Fad diets are like those amazing products you see on television when you’re completely hammered and waiting for the pizza guy to show up and deliver: you know they’re not as good as they seem, but the results sound so good you have a hard time passing them up. I myself haven’t had experience with the fad diet, but my Mom has. I watched her drink nothing but chocolate goo for a year, watched her go to meetings and be humiliated by standing on a scale in front of a room of women thinner than her, watched her forgo carbs, which I suspect she may love more than my brother and me. While she’d lose weight, it would always come back.
If you thought you had to go all the way to LA or South Beach for a fad diet, fear not. Third-tier celebrity/Kennedy hangout Martha’s Vineyard now has its own fad diet, known as the “Martha’s Vineyard Detox Diet.” This diet claims that by consuming vitamin-rich juices, thick vegetable purees, and herbal teas, you can lose twenty-one pounds in twenty-one days. Now soccer Moms all over Massachusetts are operating on dangerously low blood sugar behind the wheels of their SUVs. Wonderful.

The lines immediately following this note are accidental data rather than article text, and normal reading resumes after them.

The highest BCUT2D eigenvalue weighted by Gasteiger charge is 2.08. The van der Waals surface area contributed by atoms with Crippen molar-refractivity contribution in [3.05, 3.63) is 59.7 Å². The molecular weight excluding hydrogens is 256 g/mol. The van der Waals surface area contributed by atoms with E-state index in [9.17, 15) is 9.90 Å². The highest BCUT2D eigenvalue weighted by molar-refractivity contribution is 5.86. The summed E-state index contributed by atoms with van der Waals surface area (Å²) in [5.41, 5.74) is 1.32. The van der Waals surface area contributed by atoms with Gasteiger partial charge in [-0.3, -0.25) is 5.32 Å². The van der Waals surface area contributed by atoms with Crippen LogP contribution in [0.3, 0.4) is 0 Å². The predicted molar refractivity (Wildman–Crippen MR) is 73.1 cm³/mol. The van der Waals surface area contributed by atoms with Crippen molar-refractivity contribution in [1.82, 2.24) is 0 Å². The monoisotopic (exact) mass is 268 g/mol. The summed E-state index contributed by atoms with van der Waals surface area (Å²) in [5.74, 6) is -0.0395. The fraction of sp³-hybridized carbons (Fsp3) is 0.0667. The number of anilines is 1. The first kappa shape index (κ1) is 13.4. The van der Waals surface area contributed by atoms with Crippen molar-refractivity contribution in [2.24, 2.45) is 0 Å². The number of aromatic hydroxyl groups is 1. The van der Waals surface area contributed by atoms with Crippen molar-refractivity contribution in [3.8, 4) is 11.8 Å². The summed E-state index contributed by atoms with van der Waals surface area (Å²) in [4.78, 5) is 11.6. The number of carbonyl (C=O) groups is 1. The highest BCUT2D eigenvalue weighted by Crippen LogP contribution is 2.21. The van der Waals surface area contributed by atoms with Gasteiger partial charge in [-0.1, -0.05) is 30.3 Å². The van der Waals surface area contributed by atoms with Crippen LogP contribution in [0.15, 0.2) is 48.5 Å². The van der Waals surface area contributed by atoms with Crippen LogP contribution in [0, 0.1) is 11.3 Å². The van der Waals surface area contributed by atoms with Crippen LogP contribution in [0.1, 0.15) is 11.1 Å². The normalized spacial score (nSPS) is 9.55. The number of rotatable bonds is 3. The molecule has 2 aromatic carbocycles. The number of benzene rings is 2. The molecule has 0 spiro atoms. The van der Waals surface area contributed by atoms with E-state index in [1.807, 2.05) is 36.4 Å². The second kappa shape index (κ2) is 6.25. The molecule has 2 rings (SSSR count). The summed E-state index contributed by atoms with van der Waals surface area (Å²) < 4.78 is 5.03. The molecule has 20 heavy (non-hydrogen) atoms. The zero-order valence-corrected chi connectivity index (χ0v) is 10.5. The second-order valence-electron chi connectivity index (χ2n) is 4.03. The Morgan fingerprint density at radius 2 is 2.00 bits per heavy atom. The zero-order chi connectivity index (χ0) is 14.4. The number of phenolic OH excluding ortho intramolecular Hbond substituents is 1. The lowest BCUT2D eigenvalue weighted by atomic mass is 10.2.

But I’m being unfair. Some men have benefited from this diet too.
It was quite a bonus to James Hester, a former music publisher who came to the Vineyard in 2003 irritable and overweight.
"I had three chins and weighed about 213 pounds where I am normally 175 or 180," Hester said. "I was angry and had been using food as a way to manage my emotions."
After losing 21 pounds on DeLuz's program, Hester had something of a spiritual awakening. "I realized I was not only cleansing my body but my emotions as well," he says.
Couldn’t it be feasible that all Hester needed was a vacation, a chill pill, and a salad? I understand that it’s hard to get into a new eating pattern, but twenty-one days without chewing isn’t right (unless, of course, your jaw is wired shut). Using food as comfort is an easy trap. I get that. But these “drink diluted grapefruit juice and water for a week to ‘detox’” plans just seem like snake-oil to me. Start small. Stop drinking regular soda. Then kick the diet soda. Eat a salad with your regular dinner. Try fruit instead of cookies for a snack. These little steps help. Trust me.
I think DeLuz’s program is the most practical when she says this:
One of the tenets of the Martha's Vineyard diet is its flexibility, DeLuz says.
"You can follow it to a T, but even mini-cleanses here and there help. Put away the potato chips and Diet Coke for a weekend. Have some berries. Drink some green juice. Even if you eat just one meal a day of cleansing foods you're going to notice a healthy change."
There you go. No need to stop masticating, folks. Just pick up a fork and eat something that came from the ground once in a while.